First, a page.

Skip to main content

5 Takeaways from Private Health Plans Paying More for Hospital Care

Analysis  |  By Laura Beerman  
   May 18, 2022

The average is 224% above Medicare rates.

While it's not a surprise that private payers incur higher pricing for hospital services, the percentage above average may be—224% of Medicare payment.

The figure comes from a new RAND Corporation report based on 2020 data that continues research from 2018 when those averages were slightly lower. The inflated pricing also applies to what commercial insurers and self-insured employers pay for physician fees and ambulatory surgery center (ASC) care.

In a press release for the report, lead author and RAND policy researcher Christopher Whaley encouraged stakeholders to use the data to "become better-informed purchasers of health benefits" and to look "for strategies to curb health care spending."

Among the study's highlights:

  • Employers and plans pay more for hospital care. The 2020 national hospital average of 224% declined from the 222% paid in 2018 and the 235% paid in 2019.
     
  • ASC and professional service rates are higher, too. Compared to Medicare, plans and employers pay on average 163% more for physician fees and 162% for ASC outpatient services.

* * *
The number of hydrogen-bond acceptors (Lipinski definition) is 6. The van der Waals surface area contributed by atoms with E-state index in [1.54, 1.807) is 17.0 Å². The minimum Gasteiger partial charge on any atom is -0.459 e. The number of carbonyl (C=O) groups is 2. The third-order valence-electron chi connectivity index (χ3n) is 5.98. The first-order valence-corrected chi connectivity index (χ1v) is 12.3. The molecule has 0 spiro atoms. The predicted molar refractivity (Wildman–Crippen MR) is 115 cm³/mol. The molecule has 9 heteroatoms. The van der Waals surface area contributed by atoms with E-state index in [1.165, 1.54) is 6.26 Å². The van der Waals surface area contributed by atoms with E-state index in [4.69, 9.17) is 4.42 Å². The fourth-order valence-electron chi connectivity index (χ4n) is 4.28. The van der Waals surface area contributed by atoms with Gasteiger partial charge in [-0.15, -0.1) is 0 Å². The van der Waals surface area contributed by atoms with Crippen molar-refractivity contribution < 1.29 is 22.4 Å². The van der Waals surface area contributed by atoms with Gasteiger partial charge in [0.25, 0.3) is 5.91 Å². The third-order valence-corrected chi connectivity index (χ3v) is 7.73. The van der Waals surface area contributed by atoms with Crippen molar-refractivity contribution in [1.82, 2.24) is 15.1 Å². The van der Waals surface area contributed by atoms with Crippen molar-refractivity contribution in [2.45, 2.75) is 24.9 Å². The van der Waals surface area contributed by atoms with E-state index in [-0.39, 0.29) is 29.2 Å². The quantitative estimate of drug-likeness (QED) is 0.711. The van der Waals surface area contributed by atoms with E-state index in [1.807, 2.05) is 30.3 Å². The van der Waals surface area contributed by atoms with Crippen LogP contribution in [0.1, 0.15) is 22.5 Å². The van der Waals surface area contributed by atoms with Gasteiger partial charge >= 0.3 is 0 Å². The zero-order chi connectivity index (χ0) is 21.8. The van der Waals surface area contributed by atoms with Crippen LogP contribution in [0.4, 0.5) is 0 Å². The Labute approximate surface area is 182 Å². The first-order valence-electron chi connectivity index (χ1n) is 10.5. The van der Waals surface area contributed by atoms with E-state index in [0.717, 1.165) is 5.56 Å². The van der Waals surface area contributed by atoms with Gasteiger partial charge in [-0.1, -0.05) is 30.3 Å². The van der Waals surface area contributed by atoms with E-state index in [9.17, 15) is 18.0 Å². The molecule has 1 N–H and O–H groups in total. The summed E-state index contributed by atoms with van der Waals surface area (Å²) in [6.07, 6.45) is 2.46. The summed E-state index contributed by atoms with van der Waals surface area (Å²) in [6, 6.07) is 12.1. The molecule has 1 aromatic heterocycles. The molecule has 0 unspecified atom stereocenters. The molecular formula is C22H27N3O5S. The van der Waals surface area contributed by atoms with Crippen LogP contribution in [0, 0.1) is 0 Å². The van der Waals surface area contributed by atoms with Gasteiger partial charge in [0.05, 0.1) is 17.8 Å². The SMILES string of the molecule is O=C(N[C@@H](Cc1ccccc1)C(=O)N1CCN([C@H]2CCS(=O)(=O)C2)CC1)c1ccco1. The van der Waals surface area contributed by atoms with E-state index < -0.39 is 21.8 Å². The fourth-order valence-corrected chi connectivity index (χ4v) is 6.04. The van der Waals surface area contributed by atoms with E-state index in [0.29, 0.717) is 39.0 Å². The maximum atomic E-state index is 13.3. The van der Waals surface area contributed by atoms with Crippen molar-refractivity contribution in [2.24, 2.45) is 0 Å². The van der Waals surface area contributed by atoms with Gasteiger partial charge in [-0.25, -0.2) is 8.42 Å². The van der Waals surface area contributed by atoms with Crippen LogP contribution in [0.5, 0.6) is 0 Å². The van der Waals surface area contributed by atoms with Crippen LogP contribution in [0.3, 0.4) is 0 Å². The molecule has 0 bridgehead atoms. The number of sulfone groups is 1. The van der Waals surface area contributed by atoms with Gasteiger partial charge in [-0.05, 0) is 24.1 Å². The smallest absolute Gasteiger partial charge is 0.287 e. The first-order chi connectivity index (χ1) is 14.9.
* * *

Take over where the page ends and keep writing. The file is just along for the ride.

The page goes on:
• Pricing varied significantly across states. Florida, West Virginia, and South Carolina log the highest prices (310% of Medicare) and exceed the study's average (310%). Hawaii, Arkansas, and Washington come in below the average, at 175%.
     
  • Spending is in the billions. In 2020, private purchasers paid more than $80 billion: $78.8 billion for hospital-based care and $2.0 billion for ASC care.
     
  • Facility-specific pricing is included. The RAND report is unique in that costs at individual hospitals and health systems is included with the overall, state-based, and facility-specific pricing averages. This is a boon for purchasers, who generally lack access to this information.

RAND's 2020 expanded research includes 4,000-plus U.S. hospitals, including short-stay facilities, and a near-equal number of ASCs—a first-time inclusion in RAND's ongoing research. RAND sourced data from self-insured employers, all-payer claims in 11 states, and participating health plans.

The Robert Wood Johnson Foundation provided support for the study, with the Employers' Forum of Indiana also collaborating.

Laura Beerman is a contributing writer for HealthLeaders.


Get the latest on healthcare leadership in your inbox.